A little over a year ago, my daughter as part of the very early planning stages for her wedding asked (in only the way a daughter can) if we could do something different with the flowers:
After much looking around, experimentation and reject schemes we came up with a 5-sheet rose (4 2×1 rectangles for the petals and 1 square for the calyx) secured by wire to make pose-able stems. We have folded for a year, making hundreds of blooms, to be deployed in each of the floral components of the ceremony and reception.
The original idea was to create enough flowers so the bouquet was a little wider than a hemisphere – each containing 3½-4 dozen roses based on 2 colour schemes: the bride wanted dark blue with occasional white blooms, the bridesmaids were predominantly white with occasional sky-blue blooms.
After the roses were stemmed and calyxed, the were wrangled into bunches, stems bent equidistant from the bud to later help in the whole ball effect.
We then bound the wire in white gaffer tape to form a preliminary handle and the tweaked the flowers to be evenly distributed and ball-shaped. On the evening before the wedding we added baby’s breath (gypsophylla) and a sheath of spathyphyllum and bound them with florists green tape (a goopy, stretchy stuff that sticks on contact).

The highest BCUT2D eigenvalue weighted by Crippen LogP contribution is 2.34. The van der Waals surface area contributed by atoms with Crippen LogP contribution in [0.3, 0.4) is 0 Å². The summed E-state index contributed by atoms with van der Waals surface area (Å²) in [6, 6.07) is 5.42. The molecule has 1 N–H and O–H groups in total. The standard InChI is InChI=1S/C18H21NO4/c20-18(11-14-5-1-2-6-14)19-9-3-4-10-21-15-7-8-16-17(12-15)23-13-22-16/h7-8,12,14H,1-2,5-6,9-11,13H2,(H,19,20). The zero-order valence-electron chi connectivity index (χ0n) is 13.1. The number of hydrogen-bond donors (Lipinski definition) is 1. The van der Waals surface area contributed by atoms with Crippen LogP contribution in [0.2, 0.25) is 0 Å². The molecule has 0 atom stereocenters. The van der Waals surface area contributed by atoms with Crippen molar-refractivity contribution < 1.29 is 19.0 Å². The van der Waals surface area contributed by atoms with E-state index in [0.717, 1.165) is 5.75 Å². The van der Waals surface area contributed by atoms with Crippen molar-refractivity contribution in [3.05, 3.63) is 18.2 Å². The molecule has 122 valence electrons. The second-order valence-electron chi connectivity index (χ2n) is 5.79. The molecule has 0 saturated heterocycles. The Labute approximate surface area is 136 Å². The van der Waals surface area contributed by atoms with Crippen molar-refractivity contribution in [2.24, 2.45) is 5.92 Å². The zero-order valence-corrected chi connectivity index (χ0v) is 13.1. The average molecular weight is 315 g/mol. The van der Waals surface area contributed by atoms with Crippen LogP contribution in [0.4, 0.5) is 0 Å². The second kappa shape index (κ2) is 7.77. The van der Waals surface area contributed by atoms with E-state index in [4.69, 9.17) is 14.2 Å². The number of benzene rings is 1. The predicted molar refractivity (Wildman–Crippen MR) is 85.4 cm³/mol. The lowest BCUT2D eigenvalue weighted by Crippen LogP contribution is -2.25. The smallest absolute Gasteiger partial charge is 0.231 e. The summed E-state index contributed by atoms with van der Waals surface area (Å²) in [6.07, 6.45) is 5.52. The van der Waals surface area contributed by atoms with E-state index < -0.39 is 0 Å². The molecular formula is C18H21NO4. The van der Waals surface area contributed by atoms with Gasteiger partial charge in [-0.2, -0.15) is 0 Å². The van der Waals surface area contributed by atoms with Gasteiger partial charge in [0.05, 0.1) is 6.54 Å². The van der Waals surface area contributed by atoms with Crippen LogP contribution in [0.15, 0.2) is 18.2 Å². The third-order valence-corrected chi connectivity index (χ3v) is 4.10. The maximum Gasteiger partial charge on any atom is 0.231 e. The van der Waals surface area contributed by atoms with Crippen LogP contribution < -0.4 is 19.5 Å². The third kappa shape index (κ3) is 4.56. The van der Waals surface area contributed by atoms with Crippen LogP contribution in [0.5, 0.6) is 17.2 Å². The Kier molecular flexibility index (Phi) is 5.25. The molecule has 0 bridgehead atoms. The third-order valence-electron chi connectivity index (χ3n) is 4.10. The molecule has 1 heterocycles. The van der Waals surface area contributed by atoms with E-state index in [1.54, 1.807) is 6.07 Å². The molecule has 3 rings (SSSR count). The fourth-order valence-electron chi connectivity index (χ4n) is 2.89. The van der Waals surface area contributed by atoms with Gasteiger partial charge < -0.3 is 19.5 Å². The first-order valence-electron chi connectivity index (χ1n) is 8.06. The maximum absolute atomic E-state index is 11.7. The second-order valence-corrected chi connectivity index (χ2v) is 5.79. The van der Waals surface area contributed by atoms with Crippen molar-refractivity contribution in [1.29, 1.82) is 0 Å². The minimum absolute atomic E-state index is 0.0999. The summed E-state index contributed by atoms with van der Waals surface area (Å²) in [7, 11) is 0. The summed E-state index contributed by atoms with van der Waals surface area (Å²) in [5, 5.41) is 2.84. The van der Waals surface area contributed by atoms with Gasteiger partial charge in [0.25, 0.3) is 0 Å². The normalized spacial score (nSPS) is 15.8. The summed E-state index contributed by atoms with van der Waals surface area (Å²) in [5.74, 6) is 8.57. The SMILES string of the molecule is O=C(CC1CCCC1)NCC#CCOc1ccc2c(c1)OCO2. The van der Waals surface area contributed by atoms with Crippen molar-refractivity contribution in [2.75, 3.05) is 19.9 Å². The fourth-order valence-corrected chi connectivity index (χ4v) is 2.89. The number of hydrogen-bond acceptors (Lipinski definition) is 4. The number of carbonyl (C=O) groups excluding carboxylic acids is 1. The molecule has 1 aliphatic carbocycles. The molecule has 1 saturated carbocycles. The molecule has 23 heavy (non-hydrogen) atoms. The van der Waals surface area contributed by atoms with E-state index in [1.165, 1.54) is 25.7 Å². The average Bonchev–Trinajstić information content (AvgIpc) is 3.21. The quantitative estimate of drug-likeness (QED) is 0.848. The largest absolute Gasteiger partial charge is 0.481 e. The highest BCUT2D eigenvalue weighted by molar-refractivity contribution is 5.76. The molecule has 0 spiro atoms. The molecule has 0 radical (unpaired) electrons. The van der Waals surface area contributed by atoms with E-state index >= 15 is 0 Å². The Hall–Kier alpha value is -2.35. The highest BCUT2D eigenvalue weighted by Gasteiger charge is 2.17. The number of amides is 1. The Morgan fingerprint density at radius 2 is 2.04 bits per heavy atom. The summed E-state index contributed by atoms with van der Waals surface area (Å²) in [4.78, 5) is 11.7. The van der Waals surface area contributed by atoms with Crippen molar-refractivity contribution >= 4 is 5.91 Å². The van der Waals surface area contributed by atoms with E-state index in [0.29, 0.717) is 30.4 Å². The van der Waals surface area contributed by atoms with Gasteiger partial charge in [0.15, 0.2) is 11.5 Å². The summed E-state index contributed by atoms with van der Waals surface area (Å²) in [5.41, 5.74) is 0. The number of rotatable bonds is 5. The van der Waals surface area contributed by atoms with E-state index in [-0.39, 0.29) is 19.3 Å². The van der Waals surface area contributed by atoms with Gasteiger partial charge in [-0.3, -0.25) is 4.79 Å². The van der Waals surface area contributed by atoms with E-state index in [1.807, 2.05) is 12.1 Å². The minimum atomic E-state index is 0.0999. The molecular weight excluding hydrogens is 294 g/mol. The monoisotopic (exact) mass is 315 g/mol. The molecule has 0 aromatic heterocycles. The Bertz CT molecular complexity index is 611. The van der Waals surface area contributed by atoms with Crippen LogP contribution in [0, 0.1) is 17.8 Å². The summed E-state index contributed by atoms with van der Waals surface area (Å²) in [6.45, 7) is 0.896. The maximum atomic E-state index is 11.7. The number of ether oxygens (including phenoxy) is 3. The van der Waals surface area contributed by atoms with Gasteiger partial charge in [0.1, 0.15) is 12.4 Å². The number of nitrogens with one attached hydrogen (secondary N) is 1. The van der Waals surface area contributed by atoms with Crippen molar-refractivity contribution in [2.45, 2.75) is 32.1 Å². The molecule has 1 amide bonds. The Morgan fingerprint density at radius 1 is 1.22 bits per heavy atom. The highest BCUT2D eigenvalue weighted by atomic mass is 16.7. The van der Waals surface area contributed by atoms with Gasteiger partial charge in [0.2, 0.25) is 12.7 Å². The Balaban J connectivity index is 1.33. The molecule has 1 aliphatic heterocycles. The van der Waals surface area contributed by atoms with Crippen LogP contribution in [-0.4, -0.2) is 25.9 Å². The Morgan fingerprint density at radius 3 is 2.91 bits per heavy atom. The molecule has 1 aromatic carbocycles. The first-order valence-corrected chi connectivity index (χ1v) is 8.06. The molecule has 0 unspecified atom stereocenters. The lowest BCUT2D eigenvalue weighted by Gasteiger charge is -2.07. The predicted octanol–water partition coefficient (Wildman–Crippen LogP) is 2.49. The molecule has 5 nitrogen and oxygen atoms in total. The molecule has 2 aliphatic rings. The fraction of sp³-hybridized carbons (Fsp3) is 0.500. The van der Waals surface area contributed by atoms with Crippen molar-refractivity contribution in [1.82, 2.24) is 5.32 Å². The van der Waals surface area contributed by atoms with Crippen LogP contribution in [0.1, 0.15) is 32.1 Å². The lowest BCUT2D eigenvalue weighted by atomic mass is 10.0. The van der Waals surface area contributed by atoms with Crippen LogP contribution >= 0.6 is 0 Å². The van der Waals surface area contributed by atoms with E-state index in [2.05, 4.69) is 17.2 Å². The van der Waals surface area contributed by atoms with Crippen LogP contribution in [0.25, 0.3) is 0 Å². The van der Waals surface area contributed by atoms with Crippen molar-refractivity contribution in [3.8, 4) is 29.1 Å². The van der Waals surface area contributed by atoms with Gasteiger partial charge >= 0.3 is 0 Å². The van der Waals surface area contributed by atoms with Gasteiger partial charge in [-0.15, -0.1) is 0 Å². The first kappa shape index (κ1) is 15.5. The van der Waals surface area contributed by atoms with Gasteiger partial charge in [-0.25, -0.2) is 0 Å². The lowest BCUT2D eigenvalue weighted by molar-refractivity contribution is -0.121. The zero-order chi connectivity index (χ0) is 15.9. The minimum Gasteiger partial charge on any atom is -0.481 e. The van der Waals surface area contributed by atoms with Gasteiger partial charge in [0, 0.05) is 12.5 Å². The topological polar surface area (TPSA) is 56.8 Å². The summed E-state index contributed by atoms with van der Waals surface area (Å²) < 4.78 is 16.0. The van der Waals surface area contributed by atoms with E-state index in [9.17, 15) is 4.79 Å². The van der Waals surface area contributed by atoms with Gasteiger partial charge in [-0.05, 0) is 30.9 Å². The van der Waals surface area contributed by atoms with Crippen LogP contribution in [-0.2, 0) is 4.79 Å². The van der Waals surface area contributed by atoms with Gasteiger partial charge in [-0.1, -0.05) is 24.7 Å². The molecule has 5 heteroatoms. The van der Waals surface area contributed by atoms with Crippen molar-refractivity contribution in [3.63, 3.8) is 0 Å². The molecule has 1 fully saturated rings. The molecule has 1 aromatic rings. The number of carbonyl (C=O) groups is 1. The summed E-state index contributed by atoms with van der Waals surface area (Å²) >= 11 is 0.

The morning of the wedding I then frapped (macramé term) the handles with white ribbon, trimmed the tail and they were done
– every bit as lovely as I had imagined them, perfect foil to the lovely bridal party.
Grooms-men, parents and siblings needed a buttonhole – single bloom, amidst baby’s breath, atop a sprig of asparagus fern from the garden.
The scheme was simple – powder blue for the grooms-men to match the bridesmaids bouquets, white for parents and siblings.
We wrapped them with florists tape to store-bought brooch pins, presto, done
– quite smart I think and a nice tie in to the rest of the floral theme.
To tie in the floral accents, we decided to do something with flowers on the tables, containing all the colours we used (3 shades of blue and white).
Originally it was going to be just a sheath or arrangement, but the bride to be found candle holders so I found wicker rings that encircled those, then we made circular wreaths of randomly scattered blooms.
The day before the reception, we added baby’s breath and twigs off our needed to be pruned miniature camellia from the garden, creating lush and beautiful garlands which, when the candles were lit were really magical. I was a little concerned that the waterproofing spray (a plasticiser I thought might be necessary to stop moisture making the petals droop) would increase the flammability but all was safe in the end.
We wanted each guest to leave with a little of the floral loveliness, and also tie in who was at what table, where.
We hatched a plan to make a bloom for everyone, attached an embossed leaf to each (bone-folder to impress “veins”) and hand-written names for all invited guests.
Those that could not make it will receive their blooms via some other means – nice memento of what was a lovely wedding.